Astro Skeleton clock.

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Buchanan

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Shopgeezer :

My client is a highly intelligent and knowledgeable clock collector, here is his description of what he wanted. Quote:


On the cover of the October 2003 issue of Horological Journal was a beautiful great-wheel skeleton clock by the firm Buchanan. I was interested to see if the firm was looking to sell this clock. After some discussion it was learned that this company was looking to have specialty commissions. Both I and a friend of mine were interested in hiring the firm and it was decided that he would initiate the first commission. That has since been completed and was featured in the April 2006 issue of Horological Journal - a magnificent wall hanging regulator featuring dual counter swinging pendulums and movements based on Breguet's famous design, but including a unique escapement and remontoire system.

I wanted my commission to be unusual and unlike anything built before. My three guiding principals for the clock were that it had to have scale (an imposing presence), movement (many things happening to catch the eye) and complexity. Of course it had to look beautiful incorporating all the basics of good design and fabrication techniques as demonstrated by the master clock makers of the 18th - 19th centuries. All to maximize visual impact. What you see here is a full scale mockup done in wood of what has now begun to be manufactured in metal. The overall size of the movement is 24"w x 29"h x 18"d. With the stand and case 36"w x 77" h x 24" d. Including the weights it's mass will be about 600-700 lb. No expense has been spared in the design. It is my belief that this firm is possibly unique in it's ability to build such a challenging project and to apply the high standards expected for such a monumental effort.


You can see a lot more here at his website. http://www.my-time-machines.net/my_current_project3.htm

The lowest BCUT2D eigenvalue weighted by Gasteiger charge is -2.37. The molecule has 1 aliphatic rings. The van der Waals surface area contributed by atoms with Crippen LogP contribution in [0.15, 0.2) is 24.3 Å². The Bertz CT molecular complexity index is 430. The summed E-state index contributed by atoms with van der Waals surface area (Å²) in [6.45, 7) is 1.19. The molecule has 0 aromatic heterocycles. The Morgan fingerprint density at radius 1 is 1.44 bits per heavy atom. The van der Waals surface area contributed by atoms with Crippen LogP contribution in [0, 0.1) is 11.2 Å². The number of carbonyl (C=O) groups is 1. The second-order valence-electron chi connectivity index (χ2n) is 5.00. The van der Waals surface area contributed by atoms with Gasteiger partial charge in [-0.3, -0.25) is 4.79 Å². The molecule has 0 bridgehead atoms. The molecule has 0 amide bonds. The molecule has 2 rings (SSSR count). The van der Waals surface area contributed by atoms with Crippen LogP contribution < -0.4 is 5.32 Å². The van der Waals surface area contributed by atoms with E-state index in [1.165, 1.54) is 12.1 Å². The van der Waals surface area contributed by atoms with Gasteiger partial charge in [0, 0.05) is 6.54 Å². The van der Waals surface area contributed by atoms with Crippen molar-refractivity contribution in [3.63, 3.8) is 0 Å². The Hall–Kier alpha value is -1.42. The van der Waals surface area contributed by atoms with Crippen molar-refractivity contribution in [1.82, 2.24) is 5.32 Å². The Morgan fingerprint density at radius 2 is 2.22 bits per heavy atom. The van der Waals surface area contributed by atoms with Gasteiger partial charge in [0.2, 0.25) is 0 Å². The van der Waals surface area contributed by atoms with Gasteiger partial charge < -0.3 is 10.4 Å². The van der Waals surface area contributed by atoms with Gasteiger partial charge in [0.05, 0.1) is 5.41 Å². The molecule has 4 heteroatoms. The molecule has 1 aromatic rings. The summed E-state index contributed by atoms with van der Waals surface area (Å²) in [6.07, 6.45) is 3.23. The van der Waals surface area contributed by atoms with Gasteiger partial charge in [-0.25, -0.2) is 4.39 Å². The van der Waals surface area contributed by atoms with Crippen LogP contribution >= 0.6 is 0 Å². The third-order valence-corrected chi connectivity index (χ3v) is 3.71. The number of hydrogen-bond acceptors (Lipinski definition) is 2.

We had many discussions and I was sent many photographs of other clocks that had mechanisms or styles that he wanted incorporated. He also sent sketches of possible layouts.

Buchanan then had to produce a set of pencil and paper drawings in 2D of the presupposed design. Then we built a mock-up in wood and plastic. I sent this mock up to Chicago for his approval.

All the mechanical design is done in house,on a traditional drafting board. Only recently have I started to use 2D cad.(Draftsite) My client will follow the whole design procedure and often will have input in details of construction or suggest ideas that can be incorporated.

Pertha.

CZ 121 leaded engraving brass by choice or CZ121 drawn bar. I very rarely lap anything , as you say , there is danger if embedded abrasive ,but often use a burnisher to 'compact' the surface finish on a high tolerance finish. Sharp smooth tools produce an almost polished finish that can be controlled to 1/100 mm easily. Attention to corner radius's and sharp corners are important. Good tools are a great help.
Jewels and ball races are used for almost all rubbing surfaces.

As for the Antikythera mechanism, that is another story altogether. You are not even sure what it actually should be! The detective work is more than the construction. I don't know where iwould even start on that.
 

Shopgeezer